Both Claimants argued further that there had been a violation of their Article 6 right to a fair trial under the ECHR because of the delay in determining their appeals and because the recovery prevented their appeals being determined by an impartial tribunal. Both also contended that the SSCLG had breached their rights under Article 14 of the Convention to be free from discrimination, read together with Article 8, which protects their right to a private and family life. Furthermore, Mrs Moore argued that the SSCLG acted with irrationality and bias, and both Claimants made use of the Equality and Human Rights Commission’s (EHRC) argument that the policy adopted by the SSCLG was unlawful as it was undisclosed and fundamentally inconsistent with the SSCLG’s stated position.
Intervener’s Arguments (Equality and Human Rights Commission)
The EHRC intervening, contended that the practice of the SSCLG disadvantaged ethnic Gypsies and Travellers because of the significant delay in determining a recovered appeal. This practice represented a “stark case” of indirect discrimination and was not a proportionate means of achieving a legitimate aim. The SSCLG (and his Ministers) also acted in breach of their PSED under section 149 of the Equality Act by failing to consider the effect of this practice. EHRC submitted further that the SSCLG had acted unlawfully because the practice was contrary to his declared policy on the recovery of appeals.
The SSCLG contended that, as the head of the planning system, he was ideally placed to assess planning appeals. He asserted that, if he considered relevant policies were not being applied correctly, he possessed a wide discretion to recover as many or as few as he deemed necessary subject to the Equality Act and common law duties. He should be allowed a “large measure of discretion” in the recovery of appeals, the criteria for which covered many different situations and were not a policy as such. He should be allowed a wide margin of appreciation in relation to his determining to change the criteria for recovery of appeals in the 2013 WMS. The development of this WMS occurred after a long process of consideration and did not apply any blanket policy of recovery of appeals (this policy was only adopted with the 2014 WMS).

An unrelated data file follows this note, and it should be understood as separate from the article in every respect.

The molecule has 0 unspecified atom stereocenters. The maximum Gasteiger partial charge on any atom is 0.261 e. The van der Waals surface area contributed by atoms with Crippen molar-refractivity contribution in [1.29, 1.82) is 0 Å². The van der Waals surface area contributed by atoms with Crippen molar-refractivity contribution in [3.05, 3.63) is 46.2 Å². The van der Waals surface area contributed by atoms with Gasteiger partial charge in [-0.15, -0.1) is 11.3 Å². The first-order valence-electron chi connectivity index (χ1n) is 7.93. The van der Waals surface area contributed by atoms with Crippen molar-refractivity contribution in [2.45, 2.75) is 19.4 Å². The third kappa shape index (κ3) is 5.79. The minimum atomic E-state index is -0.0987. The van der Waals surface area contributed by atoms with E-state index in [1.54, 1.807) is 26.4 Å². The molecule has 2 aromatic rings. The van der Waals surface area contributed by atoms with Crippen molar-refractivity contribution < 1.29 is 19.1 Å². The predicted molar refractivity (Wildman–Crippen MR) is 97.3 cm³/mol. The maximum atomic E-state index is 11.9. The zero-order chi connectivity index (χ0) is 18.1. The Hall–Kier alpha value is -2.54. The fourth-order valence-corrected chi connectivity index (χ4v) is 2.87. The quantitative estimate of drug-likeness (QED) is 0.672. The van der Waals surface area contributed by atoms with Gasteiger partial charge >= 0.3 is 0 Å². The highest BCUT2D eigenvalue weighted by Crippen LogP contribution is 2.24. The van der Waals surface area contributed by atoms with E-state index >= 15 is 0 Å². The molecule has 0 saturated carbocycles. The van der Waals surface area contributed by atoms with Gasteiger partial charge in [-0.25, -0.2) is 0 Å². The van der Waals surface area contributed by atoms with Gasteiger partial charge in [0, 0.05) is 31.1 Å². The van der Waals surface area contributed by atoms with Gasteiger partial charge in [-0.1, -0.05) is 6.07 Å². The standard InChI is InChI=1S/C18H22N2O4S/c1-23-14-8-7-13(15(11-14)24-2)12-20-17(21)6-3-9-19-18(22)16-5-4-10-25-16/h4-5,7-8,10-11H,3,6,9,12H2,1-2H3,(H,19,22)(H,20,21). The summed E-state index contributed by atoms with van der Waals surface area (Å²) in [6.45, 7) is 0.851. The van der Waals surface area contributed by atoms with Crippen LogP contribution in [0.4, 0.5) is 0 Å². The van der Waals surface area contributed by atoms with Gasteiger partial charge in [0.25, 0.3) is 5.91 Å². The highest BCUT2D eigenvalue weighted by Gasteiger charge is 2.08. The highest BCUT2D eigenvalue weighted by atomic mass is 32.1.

The SSCLG contended that the only disadvantage caused was that the determination of appeals was delayed, and in any event, such delays were not unreasonable, and did not breach Article 6 of the ECHR. The SSCLG further argued that there was no indirect discrimination because ethnic Gypsies and Travellers were treated in the same way as non-ethnic gypsies and travellers. In any case, the practice was a proportionate response to a legitimate aim. There was no breach of the PSED because “due regard” within the meaning of section 149 was had and there was no need for a formal assessment to be undertaken. Finally, there was no evidence of bias, abuse of power or irrationality.
The Judge, Mr Justice Gilbart, found the practice of recovering all appeals was indirect discrimination contrary to section 19 of the Equality Act and that the SSCLG had breached his PSED as set out in section 149 of the Equality Act. He also found a violation of Article 6 of the ECHR on the basis of the unreasonable delay that had occurred in the Claimants’ appeals.
The Judge did not consider it necessary to consider fully the arguments as they related to Articles 8 and 14 of the ECHR and dismissed those arguments relating to administrative questions of bias, irrationality and abuse of power.
Findings of Fact
The Judge found that from 1 July 2013, all appeals relating to traveller sites were being considered for recovery. By September 2013 at the latest, the SSCLG was recovering all appeals related to proposals for traveller sites. It was the intention of the relevant Ministers by January 2014 at the latest, that all such appeals be recovered. This approach continued until September 2014, when it was reconsidered in light of these proceedings.